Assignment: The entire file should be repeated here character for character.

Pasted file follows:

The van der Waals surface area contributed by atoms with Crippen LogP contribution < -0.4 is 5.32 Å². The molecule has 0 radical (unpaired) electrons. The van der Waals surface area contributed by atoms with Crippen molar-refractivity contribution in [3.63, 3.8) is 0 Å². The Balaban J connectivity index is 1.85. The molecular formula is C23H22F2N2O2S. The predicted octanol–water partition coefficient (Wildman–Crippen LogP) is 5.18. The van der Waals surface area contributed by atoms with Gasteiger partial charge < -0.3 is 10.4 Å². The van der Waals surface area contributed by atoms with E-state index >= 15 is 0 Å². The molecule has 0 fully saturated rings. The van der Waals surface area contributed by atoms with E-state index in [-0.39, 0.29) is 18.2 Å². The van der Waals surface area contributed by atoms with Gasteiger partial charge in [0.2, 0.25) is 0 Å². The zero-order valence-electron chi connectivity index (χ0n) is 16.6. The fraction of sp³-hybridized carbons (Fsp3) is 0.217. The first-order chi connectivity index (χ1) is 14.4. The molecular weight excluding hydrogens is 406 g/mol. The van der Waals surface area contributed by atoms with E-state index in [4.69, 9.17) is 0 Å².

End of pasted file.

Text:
The van der Waals surface area contributed by atoms with Crippen LogP contribution < -0.4 is 5.32 Å². The molecule has 0 radical (unpaired) electrons. The van der Waals surface area contributed by atoms with Crippen molar-refractivity contribution in [3.63, 3.8) is 0 Å². The Balaban J connectivity index is 1.85. The molecular formula is C23H22F2N2O2S. The predicted octanol–water partition coefficient (Wildman–Crippen LogP) is 5.18. The van der Waals surface area contributed by atoms with Gasteiger partial charge < -0.3 is 10.4 Å². The van der Waals surface area contributed by atoms with E-state index >= 15 is 0 Å². The molecule has 0 fully saturated rings. The van der Waals surface area contributed by atoms with E-state index in [-0.39, 0.29) is 18.2 Å². The van der Waals surface area contributed by atoms with Gasteiger partial charge in [0.2, 0.25) is 0 Å². The zero-order valence-electron chi connectivity index (χ0n) is 16.6. The fraction of sp³-hybridized carbons (Fsp3) is 0.217. The first-order chi connectivity index (χ1) is 14.4. The molecular weight excluding hydrogens is 406 g/mol. The van der Waals surface area contributed by atoms with E-state index in [4.69, 9.17) is 0 Å².